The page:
One of my lasting childhood memories was the tradition of home baked Chelsea Buns at Easter, so guess its my turn to pass onto the next generation and have a go myself.
Doing some research, it seems in Jane Austin’s time, the Chelsea Bun was a favourite treat and if you were lucky enough to live in London, ‘The Bun House’ was the place to go as they were apparently invented at this fine establishment, with crowds of 1000’s milling outside waiting to purchase some.
Looking for a suitable recipe I turned to The Great British Book of Baking. There are some lovely recipes in this book and particularly one for Chelsea Buns. So where is my Kenwood Chef?
The Chelsea Bun
is a simple rolled dough, risen with yeast and filled with dried fruit and spices. Tradition seems to suggest early versions used Lemon Peel
, cinnamon and spices to provide a nice sweet spicy flavour. Brushed with cold water and sugar, a sticky glaze covers the top.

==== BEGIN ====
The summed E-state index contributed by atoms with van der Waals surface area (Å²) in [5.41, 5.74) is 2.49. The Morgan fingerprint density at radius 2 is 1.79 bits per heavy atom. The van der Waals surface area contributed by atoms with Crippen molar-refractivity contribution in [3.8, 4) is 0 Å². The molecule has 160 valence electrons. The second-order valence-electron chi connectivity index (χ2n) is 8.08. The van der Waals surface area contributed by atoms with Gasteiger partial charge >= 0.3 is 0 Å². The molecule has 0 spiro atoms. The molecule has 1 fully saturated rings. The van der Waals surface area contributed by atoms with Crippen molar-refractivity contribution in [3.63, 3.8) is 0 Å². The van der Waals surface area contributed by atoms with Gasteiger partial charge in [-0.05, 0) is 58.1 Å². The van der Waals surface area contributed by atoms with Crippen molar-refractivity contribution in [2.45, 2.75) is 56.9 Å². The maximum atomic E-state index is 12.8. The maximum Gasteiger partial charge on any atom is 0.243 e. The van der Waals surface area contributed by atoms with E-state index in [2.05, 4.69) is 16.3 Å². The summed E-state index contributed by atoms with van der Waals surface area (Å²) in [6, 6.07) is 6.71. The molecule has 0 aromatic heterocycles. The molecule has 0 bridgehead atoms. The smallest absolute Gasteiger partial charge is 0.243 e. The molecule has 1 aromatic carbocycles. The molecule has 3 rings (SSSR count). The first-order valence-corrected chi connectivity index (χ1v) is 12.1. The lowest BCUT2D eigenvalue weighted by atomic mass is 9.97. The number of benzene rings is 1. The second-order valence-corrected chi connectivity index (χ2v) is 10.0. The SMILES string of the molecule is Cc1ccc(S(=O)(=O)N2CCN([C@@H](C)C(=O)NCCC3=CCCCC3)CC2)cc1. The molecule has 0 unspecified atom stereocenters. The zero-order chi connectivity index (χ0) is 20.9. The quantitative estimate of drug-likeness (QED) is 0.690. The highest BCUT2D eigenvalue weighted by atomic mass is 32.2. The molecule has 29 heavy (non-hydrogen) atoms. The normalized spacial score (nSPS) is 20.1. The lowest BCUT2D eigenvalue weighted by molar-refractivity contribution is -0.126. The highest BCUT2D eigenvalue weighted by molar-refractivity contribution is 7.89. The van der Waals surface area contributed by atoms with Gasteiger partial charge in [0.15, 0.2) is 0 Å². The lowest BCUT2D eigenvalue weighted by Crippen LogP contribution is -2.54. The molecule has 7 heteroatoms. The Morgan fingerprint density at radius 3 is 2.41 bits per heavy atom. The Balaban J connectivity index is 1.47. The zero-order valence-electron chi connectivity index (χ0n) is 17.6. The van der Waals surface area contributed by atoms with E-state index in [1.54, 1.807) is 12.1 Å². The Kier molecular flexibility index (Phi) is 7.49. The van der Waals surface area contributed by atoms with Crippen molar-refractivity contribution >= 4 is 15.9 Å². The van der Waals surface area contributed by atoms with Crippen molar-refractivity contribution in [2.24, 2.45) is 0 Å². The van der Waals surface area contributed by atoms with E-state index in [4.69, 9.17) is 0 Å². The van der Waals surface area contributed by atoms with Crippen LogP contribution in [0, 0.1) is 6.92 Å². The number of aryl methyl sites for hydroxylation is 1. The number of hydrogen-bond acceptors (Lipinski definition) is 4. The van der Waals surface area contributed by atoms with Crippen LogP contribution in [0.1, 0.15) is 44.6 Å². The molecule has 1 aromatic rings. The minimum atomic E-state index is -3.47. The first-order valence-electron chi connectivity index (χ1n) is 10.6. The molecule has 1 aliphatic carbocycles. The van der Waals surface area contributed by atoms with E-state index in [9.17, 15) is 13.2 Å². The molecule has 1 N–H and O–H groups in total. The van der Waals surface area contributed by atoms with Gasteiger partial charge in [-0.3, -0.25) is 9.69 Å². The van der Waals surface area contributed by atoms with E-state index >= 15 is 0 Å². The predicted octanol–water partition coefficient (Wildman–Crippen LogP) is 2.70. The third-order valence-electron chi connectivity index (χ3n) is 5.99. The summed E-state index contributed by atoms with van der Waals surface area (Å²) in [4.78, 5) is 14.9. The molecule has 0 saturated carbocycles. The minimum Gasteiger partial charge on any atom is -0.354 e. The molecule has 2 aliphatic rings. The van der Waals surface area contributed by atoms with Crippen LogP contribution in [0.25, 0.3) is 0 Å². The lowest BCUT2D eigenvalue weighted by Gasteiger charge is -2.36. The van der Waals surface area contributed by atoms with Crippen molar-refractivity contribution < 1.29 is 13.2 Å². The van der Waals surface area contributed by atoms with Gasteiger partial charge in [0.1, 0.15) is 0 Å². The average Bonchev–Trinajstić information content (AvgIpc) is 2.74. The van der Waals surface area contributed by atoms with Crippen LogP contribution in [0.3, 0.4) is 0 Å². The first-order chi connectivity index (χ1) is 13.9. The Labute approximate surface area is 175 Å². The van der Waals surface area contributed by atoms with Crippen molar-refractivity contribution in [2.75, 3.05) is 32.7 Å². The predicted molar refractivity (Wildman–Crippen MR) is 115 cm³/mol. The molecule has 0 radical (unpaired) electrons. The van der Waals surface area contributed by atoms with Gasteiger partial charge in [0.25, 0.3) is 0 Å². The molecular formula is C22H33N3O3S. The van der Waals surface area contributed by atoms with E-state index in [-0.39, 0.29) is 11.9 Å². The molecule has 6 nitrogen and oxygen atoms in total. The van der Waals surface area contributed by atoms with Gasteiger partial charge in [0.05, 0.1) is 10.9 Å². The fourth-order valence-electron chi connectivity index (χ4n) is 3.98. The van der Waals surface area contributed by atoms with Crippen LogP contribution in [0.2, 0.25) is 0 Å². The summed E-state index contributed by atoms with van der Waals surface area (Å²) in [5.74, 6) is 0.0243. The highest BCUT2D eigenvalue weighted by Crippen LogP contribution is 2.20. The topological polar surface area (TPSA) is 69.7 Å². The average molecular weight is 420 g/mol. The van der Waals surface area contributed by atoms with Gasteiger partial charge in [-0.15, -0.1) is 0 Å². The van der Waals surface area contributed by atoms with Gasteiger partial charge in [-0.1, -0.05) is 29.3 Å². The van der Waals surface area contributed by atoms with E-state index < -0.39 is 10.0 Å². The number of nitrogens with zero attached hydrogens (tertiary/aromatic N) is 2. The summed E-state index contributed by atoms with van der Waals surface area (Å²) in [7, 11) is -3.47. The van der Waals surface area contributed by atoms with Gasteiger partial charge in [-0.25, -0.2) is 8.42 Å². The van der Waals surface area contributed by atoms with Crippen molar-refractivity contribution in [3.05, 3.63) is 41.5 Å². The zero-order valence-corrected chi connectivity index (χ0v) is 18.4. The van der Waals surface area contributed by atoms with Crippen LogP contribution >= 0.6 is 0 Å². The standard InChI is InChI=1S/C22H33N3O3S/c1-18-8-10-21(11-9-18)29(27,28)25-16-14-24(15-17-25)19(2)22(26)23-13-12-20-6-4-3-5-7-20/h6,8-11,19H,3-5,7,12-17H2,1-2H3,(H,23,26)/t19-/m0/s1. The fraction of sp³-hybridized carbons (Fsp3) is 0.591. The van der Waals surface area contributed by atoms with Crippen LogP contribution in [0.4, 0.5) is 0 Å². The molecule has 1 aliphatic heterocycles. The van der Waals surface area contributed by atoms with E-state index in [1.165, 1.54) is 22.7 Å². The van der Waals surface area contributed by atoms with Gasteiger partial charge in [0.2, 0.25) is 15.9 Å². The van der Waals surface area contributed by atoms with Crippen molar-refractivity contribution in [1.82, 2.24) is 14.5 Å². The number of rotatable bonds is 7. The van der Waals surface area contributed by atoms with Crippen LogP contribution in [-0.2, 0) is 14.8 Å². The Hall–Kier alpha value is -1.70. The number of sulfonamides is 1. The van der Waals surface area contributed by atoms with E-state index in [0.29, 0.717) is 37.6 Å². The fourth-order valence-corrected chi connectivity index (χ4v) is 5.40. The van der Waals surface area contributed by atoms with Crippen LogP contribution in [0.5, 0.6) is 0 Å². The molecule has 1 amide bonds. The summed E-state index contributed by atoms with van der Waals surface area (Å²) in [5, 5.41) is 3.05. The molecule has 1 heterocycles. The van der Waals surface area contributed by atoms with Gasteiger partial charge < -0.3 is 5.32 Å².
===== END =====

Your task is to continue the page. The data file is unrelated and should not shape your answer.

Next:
I allowed an hour for rising, parking the bowl by our open fire to provide some needed warmth, its rather cold for this time of year! Thinking of the lemon peel, I also decided to soak the dried fruit in some lemon juice as an experiment, and added a decent quantity of mixed spice too.
|On the cooling rack!
The dough is left to rise once rolled, and layered with the fruit and sugar, after brushing with melted butter to act as a glue. Cut into strips and placed into a suitable baking tray for a second rise and then into the oven for baking.
About 5 minutes before the end, brush with a mixture of honey, castor sugar and milk, i decided to replace the milk with lemon juice to add a bit of zing.
They are truly delicious and worth the effort, and you know what has gone into making them, they look home made and no artificial’s in this recipe.
Happy Easter everyone……